Also read: Supreme Court Judgements Online
Since the Initial days of the system of law scenario started in Rome, the scales of justice have been used to identify the proper balance between truth and fairness sought after in the legal proceedings.
Different meanings and perspectives
The gavel is used in a court of law to keep the court proceedings calm and orderly.
A gavel is a small ceremonial mallet commonly made of hardwood, typically fashioned with a handle and often struck against a sound block to enhance its sounding qualities. It is a symbol of the authority and right to act officially in the capacity of a chair or presiding officer. It is used to call for attention or to punctuate rulings and proclamations. It is customarily struck to indicate the opening (call to order) and closing (adjournment) of proceedings, giving rise to the phrase gavel-to-gavel to describe the entirety of a meeting or session, and to indicate that an item has been sold in an auction. It is also commonly used in United States courts by judges. History is vague, but there are references to the word in Medieval England in reference to a tribute or rent payment made with something other than cash. These agreements were set in an English land court with the sound of a "gavel".
Generally wearing normal and glittery costumes in the courtroom is considered disrespectful to the law.
In the courtroom dress code is a 'Symbol of Confidence', a 'Symbol of Discipline' and a 'Symbol of the Profession', a 'Proud Part of an Individual’s Personality for professionalism.
In most countries of the world justices wear black, or at the very least garments with some black trim or lining. The traditional story holds that the custom began in 17th Century England. England when robes were adopted in 1685 was symbolic of mourning for King Charles II. In 1694 all the nation's judges attended the funeral of Queen Mary (1662-1694) dressed in black robes as a sign of mourning, and because the queen was so beloved, they kept mourning for many years afterward. Britain then became a great global superpower that everyone either copied or was conquered by, which led to black robes becoming the de facto world standard. This is obviously a fairly broad explanation that sounds more than a little apocryphal, but most historians generally accept its broad shape of it.
At the same time, black was a broadly popular color in 17th Century Europe in general. Both Catholics and Protestant clergy began wearing black around this time, and the color has long been associated with Godly authority and dignity as a result. 17th Century Puritan Protestants, who were quite socially and politically influential in England, Holland, and Scandinavia, considered black the most neutral and unpretentious color, and thus appropriate for people in positions of trust and dignity.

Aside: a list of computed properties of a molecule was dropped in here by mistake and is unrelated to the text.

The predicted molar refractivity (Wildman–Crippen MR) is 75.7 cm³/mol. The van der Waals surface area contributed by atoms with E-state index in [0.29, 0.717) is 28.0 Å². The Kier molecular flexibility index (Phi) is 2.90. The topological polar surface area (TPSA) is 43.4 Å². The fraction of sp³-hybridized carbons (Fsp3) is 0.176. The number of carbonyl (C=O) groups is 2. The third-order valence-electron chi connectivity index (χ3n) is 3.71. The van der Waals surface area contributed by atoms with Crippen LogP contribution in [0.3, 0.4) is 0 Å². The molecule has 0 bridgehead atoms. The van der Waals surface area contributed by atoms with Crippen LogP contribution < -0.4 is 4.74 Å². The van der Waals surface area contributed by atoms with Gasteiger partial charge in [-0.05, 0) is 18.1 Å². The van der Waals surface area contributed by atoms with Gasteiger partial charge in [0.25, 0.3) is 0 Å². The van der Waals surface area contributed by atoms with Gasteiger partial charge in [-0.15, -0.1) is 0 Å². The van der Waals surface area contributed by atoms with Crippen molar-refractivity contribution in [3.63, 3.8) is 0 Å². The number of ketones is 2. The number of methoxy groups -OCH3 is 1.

Black was also just a broadly fashionable color with a lot of people in those days — as it is now. Chances are, there was no one factor that got judges wearing black in the 17th century, but rather a milieu of distinct — but related — European cultural influences.In any case, as we shall see, the idea that judges only wear black is a bit of a myth to begin with. Red is easily the second-most popular color for judicial robes, and it's a color with dramatically different cultural associations.
Today, when a new court is being set up somewhere, judges wear black simply because it's expected. But that is the custom started by the British. They did so because it was the fashion of that particular era or they probably used it because of the local climatic conditions. As the rulers, they imposed the same culture and customs on the `colonies’ they acquired without taking into consideration the local climatic requirements or general socio-economic conditions. However, many of these `colonies’ continued with the legacy and adopted the same system, the same culture, the same laws, and even the same dress without any changes even after they freed themselves from the imperial rule.
For example, in India as well as in its neighboring countries like Pakistan and Bangladesh situation remains the same after decades of independence. Though certain amendments were made in-laws and the Constitutions, however, the issue of the dress code has been overlooked.
In India, the Advocate’s Act 1961 makes it mandatory for advocates appearing in the supreme court., high courts, subordinate courts, tribunals, or authorities to wear a dress that is sober and dignified. The dress code is not merely a status symbol, but brings out discipline among lawyers and gives them the confidence to fight for justice. The dress code also differentiates the lawyers from other professionals. Black is the color of authority and power. Black also implies submission. Priests wear black to signify submission to God. So is the case with lawyers. Their submissions are towards justice. white band symbolizes innocence and purity.
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